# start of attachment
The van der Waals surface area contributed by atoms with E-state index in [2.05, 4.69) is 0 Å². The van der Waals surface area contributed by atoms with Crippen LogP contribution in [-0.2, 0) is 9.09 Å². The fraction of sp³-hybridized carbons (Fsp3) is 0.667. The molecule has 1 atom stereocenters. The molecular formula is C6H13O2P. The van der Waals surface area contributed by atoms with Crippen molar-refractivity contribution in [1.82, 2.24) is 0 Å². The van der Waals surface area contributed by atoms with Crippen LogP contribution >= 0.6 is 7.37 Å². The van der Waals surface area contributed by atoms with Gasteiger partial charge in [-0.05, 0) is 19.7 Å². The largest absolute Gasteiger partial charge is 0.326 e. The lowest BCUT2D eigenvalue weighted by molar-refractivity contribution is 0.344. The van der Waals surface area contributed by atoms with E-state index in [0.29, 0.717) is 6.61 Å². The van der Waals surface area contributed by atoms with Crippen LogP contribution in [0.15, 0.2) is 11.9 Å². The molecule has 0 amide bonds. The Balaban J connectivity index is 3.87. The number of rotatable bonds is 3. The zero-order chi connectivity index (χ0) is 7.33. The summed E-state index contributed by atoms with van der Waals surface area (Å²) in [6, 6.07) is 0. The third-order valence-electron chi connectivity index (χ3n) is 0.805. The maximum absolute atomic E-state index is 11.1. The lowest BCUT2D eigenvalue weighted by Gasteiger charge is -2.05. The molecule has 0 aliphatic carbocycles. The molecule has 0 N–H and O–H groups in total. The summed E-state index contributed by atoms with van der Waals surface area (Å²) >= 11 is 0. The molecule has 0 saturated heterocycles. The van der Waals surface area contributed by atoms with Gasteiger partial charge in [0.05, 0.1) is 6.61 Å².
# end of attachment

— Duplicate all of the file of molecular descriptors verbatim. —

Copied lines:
The van der Waals surface area contributed by atoms with E-state index in [2.05, 4.69) is 0 Å². The van der Waals surface area contributed by atoms with Crippen LogP contribution in [-0.2, 0) is 9.09 Å². The fraction of sp³-hybridized carbons (Fsp3) is 0.667. The molecule has 1 atom stereocenters. The molecular formula is C6H13O2P. The van der Waals surface area contributed by atoms with Crippen molar-refractivity contribution in [1.82, 2.24) is 0 Å². The van der Waals surface area contributed by atoms with Crippen LogP contribution >= 0.6 is 7.37 Å². The van der Waals surface area contributed by atoms with Gasteiger partial charge in [-0.05, 0) is 19.7 Å². The largest absolute Gasteiger partial charge is 0.326 e. The lowest BCUT2D eigenvalue weighted by molar-refractivity contribution is 0.344. The van der Waals surface area contributed by atoms with E-state index in [0.29, 0.717) is 6.61 Å². The van der Waals surface area contributed by atoms with Crippen LogP contribution in [0.15, 0.2) is 11.9 Å². The molecule has 0 amide bonds. The Balaban J connectivity index is 3.87. The number of rotatable bonds is 3. The zero-order chi connectivity index (χ0) is 7.33. The summed E-state index contributed by atoms with van der Waals surface area (Å²) in [6, 6.07) is 0. The third-order valence-electron chi connectivity index (χ3n) is 0.805. The maximum absolute atomic E-state index is 11.1. The lowest BCUT2D eigenvalue weighted by Gasteiger charge is -2.05. The molecule has 0 aliphatic carbocycles. The molecule has 0 N–H and O–H groups in total. The summed E-state index contributed by atoms with van der Waals surface area (Å²) >= 11 is 0. The molecule has 0 saturated heterocycles. The van der Waals surface area contributed by atoms with Gasteiger partial charge in [0.05, 0.1) is 6.61 Å².